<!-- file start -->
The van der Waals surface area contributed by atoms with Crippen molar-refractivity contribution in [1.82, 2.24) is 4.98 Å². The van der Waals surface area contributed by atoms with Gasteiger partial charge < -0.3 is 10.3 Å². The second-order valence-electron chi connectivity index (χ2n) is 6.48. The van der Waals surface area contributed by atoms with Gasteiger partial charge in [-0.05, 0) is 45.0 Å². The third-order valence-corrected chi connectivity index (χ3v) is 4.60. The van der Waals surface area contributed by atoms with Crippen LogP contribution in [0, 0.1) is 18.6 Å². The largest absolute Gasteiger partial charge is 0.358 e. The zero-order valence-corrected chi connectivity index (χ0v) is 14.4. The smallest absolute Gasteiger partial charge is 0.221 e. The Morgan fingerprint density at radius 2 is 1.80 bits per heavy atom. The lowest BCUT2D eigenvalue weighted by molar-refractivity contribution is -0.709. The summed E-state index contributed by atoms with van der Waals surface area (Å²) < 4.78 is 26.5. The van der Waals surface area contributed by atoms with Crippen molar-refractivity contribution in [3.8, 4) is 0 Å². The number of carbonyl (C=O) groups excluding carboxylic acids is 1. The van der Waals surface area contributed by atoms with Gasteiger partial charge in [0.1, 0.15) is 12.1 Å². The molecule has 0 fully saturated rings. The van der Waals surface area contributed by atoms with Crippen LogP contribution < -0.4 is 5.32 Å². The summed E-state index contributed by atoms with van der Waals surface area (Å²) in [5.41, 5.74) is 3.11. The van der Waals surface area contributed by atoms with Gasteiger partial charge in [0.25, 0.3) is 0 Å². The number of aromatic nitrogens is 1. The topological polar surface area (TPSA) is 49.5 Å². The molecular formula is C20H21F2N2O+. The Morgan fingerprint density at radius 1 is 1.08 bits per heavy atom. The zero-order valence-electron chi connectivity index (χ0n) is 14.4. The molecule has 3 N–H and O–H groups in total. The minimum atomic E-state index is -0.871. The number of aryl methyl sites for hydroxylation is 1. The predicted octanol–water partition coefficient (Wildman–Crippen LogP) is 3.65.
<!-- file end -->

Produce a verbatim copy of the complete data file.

The van der Waals surface area contributed by atoms with Crippen molar-refractivity contribution in [1.82, 2.24) is 4.98 Å². The van der Waals surface area contributed by atoms with Gasteiger partial charge < -0.3 is 10.3 Å². The second-order valence-electron chi connectivity index (χ2n) is 6.48. The van der Waals surface area contributed by atoms with Gasteiger partial charge in [-0.05, 0) is 45.0 Å². The third-order valence-corrected chi connectivity index (χ3v) is 4.60. The van der Waals surface area contributed by atoms with Crippen LogP contribution in [0, 0.1) is 18.6 Å². The largest absolute Gasteiger partial charge is 0.358 e. The zero-order valence-corrected chi connectivity index (χ0v) is 14.4. The smallest absolute Gasteiger partial charge is 0.221 e. The Morgan fingerprint density at radius 2 is 1.80 bits per heavy atom. The lowest BCUT2D eigenvalue weighted by molar-refractivity contribution is -0.709. The summed E-state index contributed by atoms with van der Waals surface area (Å²) < 4.78 is 26.5. The van der Waals surface area contributed by atoms with Crippen molar-refractivity contribution in [3.8, 4) is 0 Å². The number of carbonyl (C=O) groups excluding carboxylic acids is 1. The van der Waals surface area contributed by atoms with Gasteiger partial charge in [0.1, 0.15) is 12.1 Å². The molecule has 0 fully saturated rings. The van der Waals surface area contributed by atoms with Crippen LogP contribution < -0.4 is 5.32 Å². The summed E-state index contributed by atoms with van der Waals surface area (Å²) in [5.41, 5.74) is 3.11. The van der Waals surface area contributed by atoms with Gasteiger partial charge in [0.25, 0.3) is 0 Å². The number of aromatic nitrogens is 1. The topological polar surface area (TPSA) is 49.5 Å². The molecular formula is C20H21F2N2O+. The Morgan fingerprint density at radius 1 is 1.08 bits per heavy atom. The zero-order valence-electron chi connectivity index (χ0n) is 14.4. The molecule has 3 N–H and O–H groups in total. The minimum atomic E-state index is -0.871. The number of aryl methyl sites for hydroxylation is 1. The predicted octanol–water partition coefficient (Wildman–Crippen LogP) is 3.65.